For Christian stewards, it’s a time to reevaluate how faith in the Risen Lord informs every aspect of our lives – how we labor, how we play, the way we pray, how we allocate our resources, where we spend our time, how we love, how we extend our compassion to others. If Christ is truly risen – an astounding and life-altering belief – then this Easter time brings immense joy and a continuing desire to know the Risen Lord.
The Scripture readings of the season are especially helpful. We hear once again the stories of the appearances of Jesus to his friends; how often they failed, initially, to recognize him in his glory. The Acts of the Apostles tell us of the struggles and the excitement of the new community of believers. We spent forty days in the penitential season of Lent.
Now, we are embarked on fifty days of joyous celebration. Let us experience this joy throughout the Easter season, so that when we celebrate Pentecost, we may truly find our hearts on fire with the Holy Spirit.
Alive in Christ! That’s what we are. Among the many readings of Easter, Saint Paul reflects on this “newness of life” in his letter to the Romans. The Christian life is a resurrected life. It is new life, one of truth, inner joy and genuine fulfillment. God has transformed our lives for all eternity, and that transformation is what it means to be a Christian. Do you know the resurrected life? Have you genuinely experienced it? Good stewards have; and in their commitment to the Lord, they know what it means to be alive in Christ. It is time to rejoice. He is risen! Alleluia!
Jesus’ passion, death and resurrection are the most important events in all of history. Everything before those days was leading up to those days. Everything following those days is the opportunity to live the graces of those days, the grace of having the risen Jesus in our lives.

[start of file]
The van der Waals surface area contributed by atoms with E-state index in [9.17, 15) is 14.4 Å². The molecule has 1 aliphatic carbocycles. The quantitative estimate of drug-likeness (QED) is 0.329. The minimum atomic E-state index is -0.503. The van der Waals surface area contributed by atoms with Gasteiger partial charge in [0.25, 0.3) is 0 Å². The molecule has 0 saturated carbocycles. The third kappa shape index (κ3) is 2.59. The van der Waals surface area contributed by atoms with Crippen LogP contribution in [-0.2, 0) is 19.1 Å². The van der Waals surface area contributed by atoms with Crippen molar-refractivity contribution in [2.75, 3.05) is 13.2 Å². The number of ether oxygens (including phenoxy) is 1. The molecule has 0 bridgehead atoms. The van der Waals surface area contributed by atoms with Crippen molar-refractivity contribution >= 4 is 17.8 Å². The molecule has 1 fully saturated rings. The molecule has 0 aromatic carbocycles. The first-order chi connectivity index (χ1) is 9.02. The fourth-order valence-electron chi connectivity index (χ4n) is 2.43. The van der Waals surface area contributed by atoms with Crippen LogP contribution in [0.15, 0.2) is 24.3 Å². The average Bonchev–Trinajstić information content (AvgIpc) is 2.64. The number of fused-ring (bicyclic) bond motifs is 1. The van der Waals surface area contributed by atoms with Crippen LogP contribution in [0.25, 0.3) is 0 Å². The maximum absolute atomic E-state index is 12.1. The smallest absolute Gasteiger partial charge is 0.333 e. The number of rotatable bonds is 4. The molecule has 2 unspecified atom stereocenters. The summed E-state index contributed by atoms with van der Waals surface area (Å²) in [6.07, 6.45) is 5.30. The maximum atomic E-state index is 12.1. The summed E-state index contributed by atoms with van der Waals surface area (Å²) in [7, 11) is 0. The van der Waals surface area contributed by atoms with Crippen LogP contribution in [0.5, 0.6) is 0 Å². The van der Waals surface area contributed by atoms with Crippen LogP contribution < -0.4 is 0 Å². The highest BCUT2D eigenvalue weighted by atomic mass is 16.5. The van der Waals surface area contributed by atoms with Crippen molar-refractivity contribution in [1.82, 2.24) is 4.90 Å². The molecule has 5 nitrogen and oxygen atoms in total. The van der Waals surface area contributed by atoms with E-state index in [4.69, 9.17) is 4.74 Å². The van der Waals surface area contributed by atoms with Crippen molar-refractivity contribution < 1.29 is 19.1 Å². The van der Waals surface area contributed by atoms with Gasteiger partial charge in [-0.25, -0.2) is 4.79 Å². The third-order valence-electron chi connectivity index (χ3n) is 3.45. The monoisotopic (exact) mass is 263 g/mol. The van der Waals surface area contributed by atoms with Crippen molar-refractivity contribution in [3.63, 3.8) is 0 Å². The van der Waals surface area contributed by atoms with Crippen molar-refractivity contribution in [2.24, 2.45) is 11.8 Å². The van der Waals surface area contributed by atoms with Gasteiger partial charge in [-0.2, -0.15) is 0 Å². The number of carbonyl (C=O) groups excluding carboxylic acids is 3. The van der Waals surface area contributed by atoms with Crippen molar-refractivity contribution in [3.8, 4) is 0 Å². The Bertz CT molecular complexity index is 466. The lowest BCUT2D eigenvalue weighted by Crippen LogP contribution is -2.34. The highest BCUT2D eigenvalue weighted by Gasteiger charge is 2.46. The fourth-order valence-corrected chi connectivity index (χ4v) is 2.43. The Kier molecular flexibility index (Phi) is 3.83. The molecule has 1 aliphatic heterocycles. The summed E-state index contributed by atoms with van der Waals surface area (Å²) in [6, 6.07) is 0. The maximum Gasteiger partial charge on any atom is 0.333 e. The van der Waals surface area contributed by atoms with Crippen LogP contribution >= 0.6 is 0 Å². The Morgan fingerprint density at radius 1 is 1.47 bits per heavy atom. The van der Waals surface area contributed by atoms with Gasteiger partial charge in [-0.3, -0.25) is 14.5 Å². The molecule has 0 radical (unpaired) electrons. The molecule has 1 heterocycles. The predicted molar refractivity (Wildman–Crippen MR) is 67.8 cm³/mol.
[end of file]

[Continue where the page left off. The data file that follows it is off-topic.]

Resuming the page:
We could presume that the first person to see Jesus risen from the dead was his own mother Mary. The Gospels tell us about Jesus appearing to the apostles, Mary Magdalene and many others. In the Gospel today (John 20:1-9) we heard of Mary Magdalene, Peter and John seeing Jesus’ empty tomb and later in that chapter John tells us about Jesus’ appearing to them that day. In our first reading from Acts, Peter said that the Father “granted that he be visible, not to all the people, but to us, the witnesses chosen by God in advance, who ate and drank with him after he rose from the dead.” (Acts 10:40-41)
The life of Jesus and the meaning of his passion, death and resurrection has been impacting people ever since those days, more and more people every year. If you throw a stone into a pond it will cause a ripple to spread out more and more until eventually is gets to the edges of the pond and the entire pond has been affected. The graces of the death and resurrection of Jesus have been spreading out to more and more people ever since.
Those who were not privileged to see Jesus risen had their lives touched and impacted by those who did see Jesus and enjoyed the graces of the risen Jesus in their lives. Peter saw Jesus risen and his preaching impacted so many others. We read that three thousand people were baptized after Peter’s preaching at Pentecost (Acts 2:41).
Jesus continued to be present after his resurrection, present through those who witnessed to him, present in the life of the Church. If you want to meet Jesus after his resurrection, the place to meet him is where the Church gathers. The two disciples on the road to Emmaus learned that Jesus was with them as he explained the Scriptures to them and then broke bread with them (Luke 24:13-35). Those two disciples learned that celebrating the Eucharist is where you can find Jesus.
Jesus continues in the Church. This is expressed beautifully in the letter to the Ephesians where the Church is described as the Body of Christ and Christ is the head and the whole body is joined to him (Eph 4:15-16).
How then can anyone who cuts himself or herself off from the life of the Church enjoy the fullness of Christ’s life? After Jesus’ resurrection, the place to find him is in the Church.
On Good Friday, we hear about the blood and water from Christ’s side on the cross symbolizing the sacraments, especially baptism and Eucharist, originating from Christ on the cross. That life of grace from the side of Christ continues in the Church to all who receive his sacraments. When you receive a sacrament you meet Christ just as the apostles met Jesus risen from the dead. The sacraments are encounters with Christ. After Jesus’ resurrection, the place to find the risen him is in the Church, especially in his sacraments.